We are currently in the process of designing posters (and possibly even a more interactive online resource) for each of the ten topics listed in the webinars; hopefully these will be available in a few months.

Just a short post to announce that nominations are now open for the Maryam Mirzakhani New Frontiers Prize, which is a newly announced annual $50,000 award from the Breakthrough Prize Foundation presented to early-career, women mathematicians who have completed their PhDs within the past two years, and recognizes outstanding research achievement. (I will be serving on the prize committee.) Nominations for this (and other breakthrough prizes) can be made at this page.

In the fall quarter (starting Sep 27) I will be teaching a graduate course on analytic prime number theory. This will be similar to a graduate course I taught in 2015, and in particular will reuse several of the lecture notes from that course, though it will also incorporate some new material (and omit some material covered in the previous course, to compensate). I anticipate covering the following topics:

- Elementary multiplicative number theory
- Complex-analytic multiplicative number theory
- The entropy decrement argument
- Bounds for exponential sums
- Zero density theorems
- Halasz’s theorem and the Matomaki-Radziwill theorem
- The circle method
- (If time permits) Chowla’s conjecture and the Erdos discrepancy problem [Update: I did not end up writing notes on this topic.]

Lecture notes for topics 3, 6, and 8 will be forthcoming.

The AMS and MAA have recently published (and made available online) a collection of essays entitled “Living Proof: Stories of Resilience Along the Mathematical Journey”. Each author contributes a story of how they encountered some internal or external difficulty in advancing their mathematical career, and how they were able to deal with such difficulties. I myself have contributed one of these essays; I was initially somewhat surprised when I was approached for a contribution, as my career trajectory has been somewhat of an outlier, and I have been very fortunate to not experience to the same extent many of the obstacles that other contributors write about in this text. Nevertheless there was a turning point in my career that I write about here during my graduate years, when I found that the improvised and poorly disciplined study habits that were able to get me into graduate school due to an over-reliance on raw mathematical ability were completely inadequate to handle the graduate qualifying exam. With a combination of an astute advisor and some sheer luck, I was able to pass the exam and finally develop a more sustainable approach to learning and doing mathematics, but it could easily have gone quite differently. (My ~~20~~ 25-year old writeup of this examination, complete with spelling errors, may be found here.)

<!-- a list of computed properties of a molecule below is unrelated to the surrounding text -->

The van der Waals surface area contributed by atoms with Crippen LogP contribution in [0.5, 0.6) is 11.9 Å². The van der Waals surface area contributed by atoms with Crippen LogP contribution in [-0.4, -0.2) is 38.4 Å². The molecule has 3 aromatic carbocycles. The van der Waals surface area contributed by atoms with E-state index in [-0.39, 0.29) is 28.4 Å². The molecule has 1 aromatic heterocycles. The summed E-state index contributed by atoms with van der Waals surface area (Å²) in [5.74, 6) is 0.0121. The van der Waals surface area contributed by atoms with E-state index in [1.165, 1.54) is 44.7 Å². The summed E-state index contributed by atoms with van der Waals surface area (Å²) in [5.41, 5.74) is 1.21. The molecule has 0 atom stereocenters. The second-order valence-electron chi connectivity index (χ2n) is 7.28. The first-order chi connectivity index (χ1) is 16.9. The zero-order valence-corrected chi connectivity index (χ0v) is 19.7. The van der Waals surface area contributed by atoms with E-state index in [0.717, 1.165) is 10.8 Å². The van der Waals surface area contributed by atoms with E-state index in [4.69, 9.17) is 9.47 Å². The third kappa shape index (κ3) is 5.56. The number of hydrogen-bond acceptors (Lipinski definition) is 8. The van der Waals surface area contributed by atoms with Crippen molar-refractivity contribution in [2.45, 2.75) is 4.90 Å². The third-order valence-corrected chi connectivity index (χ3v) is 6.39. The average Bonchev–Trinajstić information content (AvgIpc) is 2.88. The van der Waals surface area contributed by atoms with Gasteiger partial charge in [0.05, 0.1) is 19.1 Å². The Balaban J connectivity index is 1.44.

Just a short note to point out that submissions to the 2019 Breakthrough Junior Challenge are now open until June 15. Students ages 13 to 18 from countries across the globe are invited to create and submit original videos (3:00 minutes in length maximum) that bring to life a concept or theory in the life sciences, physics or mathematics. The submissions are judged on the student’s ability to communicate complex scientific ideas in engaging, illuminating, and imaginative ways. The Challenge is organized by the Breakthrough Prize Foundation, in partnership with Khan Academy, National Geographic, and Cold Spring Harbor Laboratory. The winner of the challenge recieves a $250K college scholarship, with an addition $50K prize to the winner’s maths or science teacher, and a $100K lab for the student’s school. (This year I will be on the selection committee for this challenge.)